A second unexpected and interesting finding of the present study, revealed due to the clarity of transgene expression, is the presence of inner and outer zones within the ONL that are distinct with respect to rhythmic GFP expression. These anatomic zones are not artifacts of transgene integration because they were observed in three independent transgenic lines, and moreover were confirmed, albeit at lower resolution, with Egr-1 immunohistochemistry. Through comparison with rhodopsin immunoreactivity it was also shown that the inner and outer zones of GFP expression represent two subpopulations of rod photoreceptor cells. Differential gene expression across the ONL rod population has not been well documented. Some examples are apparent in the in the data of Blackshaw et al. . In the latter study, in situ hybridization analysis revealed differential expression of mRNAs across the ONL; for example, gene 29794 (Y box bp3) is expressed uniformly across the ONL layer, whereas gene 70121 (EST/novel CaBP) is restricted to an inner region of the ONL. Recently, another study demonstrated differential ONL expression of the chromatin protein Hmgb1 . The latter finding is of note because differential expression of this nonhistone “architectural” chromatin protein may influence the expression of many photoreceptor genes. Further studies are required, first to broaden our knowledge of differential ONL gene expression, and second to investigate how these patterns of expression are influenced by the circadian clock.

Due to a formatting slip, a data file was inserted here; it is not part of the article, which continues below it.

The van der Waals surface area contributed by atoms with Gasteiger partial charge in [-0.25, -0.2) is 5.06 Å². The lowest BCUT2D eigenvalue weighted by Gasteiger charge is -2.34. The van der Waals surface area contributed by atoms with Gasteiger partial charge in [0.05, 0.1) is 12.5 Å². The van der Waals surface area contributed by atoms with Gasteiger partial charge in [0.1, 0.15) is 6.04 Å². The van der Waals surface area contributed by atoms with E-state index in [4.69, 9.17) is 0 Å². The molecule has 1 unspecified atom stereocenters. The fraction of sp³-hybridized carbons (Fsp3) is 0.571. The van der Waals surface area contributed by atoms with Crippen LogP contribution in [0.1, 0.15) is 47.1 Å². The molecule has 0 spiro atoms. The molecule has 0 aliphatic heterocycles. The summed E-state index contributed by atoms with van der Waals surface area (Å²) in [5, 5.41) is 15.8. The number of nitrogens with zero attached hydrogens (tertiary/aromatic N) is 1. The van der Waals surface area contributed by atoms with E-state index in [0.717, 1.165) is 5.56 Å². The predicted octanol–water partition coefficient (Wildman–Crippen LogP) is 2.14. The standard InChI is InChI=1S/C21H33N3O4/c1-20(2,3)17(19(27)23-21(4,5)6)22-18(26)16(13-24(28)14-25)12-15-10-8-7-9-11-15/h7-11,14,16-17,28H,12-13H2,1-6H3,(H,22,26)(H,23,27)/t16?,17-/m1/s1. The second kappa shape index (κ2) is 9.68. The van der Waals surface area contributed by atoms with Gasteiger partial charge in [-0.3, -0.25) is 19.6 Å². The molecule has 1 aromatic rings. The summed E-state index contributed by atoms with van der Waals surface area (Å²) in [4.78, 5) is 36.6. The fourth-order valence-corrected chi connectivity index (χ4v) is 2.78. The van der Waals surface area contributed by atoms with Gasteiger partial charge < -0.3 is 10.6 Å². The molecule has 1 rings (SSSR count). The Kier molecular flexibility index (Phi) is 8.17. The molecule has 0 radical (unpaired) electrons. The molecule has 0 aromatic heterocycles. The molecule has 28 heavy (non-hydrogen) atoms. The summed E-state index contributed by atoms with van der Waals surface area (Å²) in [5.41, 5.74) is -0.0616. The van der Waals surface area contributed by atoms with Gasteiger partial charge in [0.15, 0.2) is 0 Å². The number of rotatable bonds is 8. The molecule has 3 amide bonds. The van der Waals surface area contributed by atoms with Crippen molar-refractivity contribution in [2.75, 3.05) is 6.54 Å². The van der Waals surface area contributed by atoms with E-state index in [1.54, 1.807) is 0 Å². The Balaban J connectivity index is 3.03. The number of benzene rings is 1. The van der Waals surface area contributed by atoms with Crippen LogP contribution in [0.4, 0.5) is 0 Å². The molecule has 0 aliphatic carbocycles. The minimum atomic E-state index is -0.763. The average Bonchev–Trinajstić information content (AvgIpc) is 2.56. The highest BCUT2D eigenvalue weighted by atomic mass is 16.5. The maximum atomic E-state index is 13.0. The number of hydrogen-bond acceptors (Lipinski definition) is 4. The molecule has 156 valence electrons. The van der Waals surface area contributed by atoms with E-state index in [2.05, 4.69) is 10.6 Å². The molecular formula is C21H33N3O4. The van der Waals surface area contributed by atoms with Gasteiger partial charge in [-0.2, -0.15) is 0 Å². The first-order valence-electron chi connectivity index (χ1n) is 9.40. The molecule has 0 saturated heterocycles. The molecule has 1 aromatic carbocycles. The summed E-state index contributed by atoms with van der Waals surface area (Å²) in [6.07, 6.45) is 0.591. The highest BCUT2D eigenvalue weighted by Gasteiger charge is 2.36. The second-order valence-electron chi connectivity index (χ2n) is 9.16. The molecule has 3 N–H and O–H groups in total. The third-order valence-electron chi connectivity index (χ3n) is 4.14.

Our previous study  demonstrated that the darkness-dependent induction of Egr-1 in the rat retina is gated in a circadian manner but it is not known whether this temporal regulation is directly mediated by an intrinsic retinal circadian clock. Recent studies in the rat have localized a self-sustaining circadian pacemaker to the photoreceptor (ONL) layer , although it is clear that additional retinal circadian pacemakers exist in other (non-ONL) retinal cell groups in mammals [22,23]. It is currently not known whether there are subpopulations of “clock” and “non-clock” cells within the ONL, nor whether such an organization could mediate, to some extent, the differential rhythmic expression of ONL GFP/Egr-1 observed in the present study. Another identified circadian clock output gene in the ONL is AA-NAT, which encodes the penultimate enzyme in the melatonin synthesis pathway, a neurohormone that is produced in both the pineal gland and retina . Previous studies have provided evidence of a rhythm in AA-NAT mRNA expression that is restricted to the outer zone of the ONL [25,26], although it should be noted that other studies have questioned this restriction . Further analysis of these clock-impinged ONL genes should be of value in uncovering any inner/outer zone organization of the ONL circadian clock.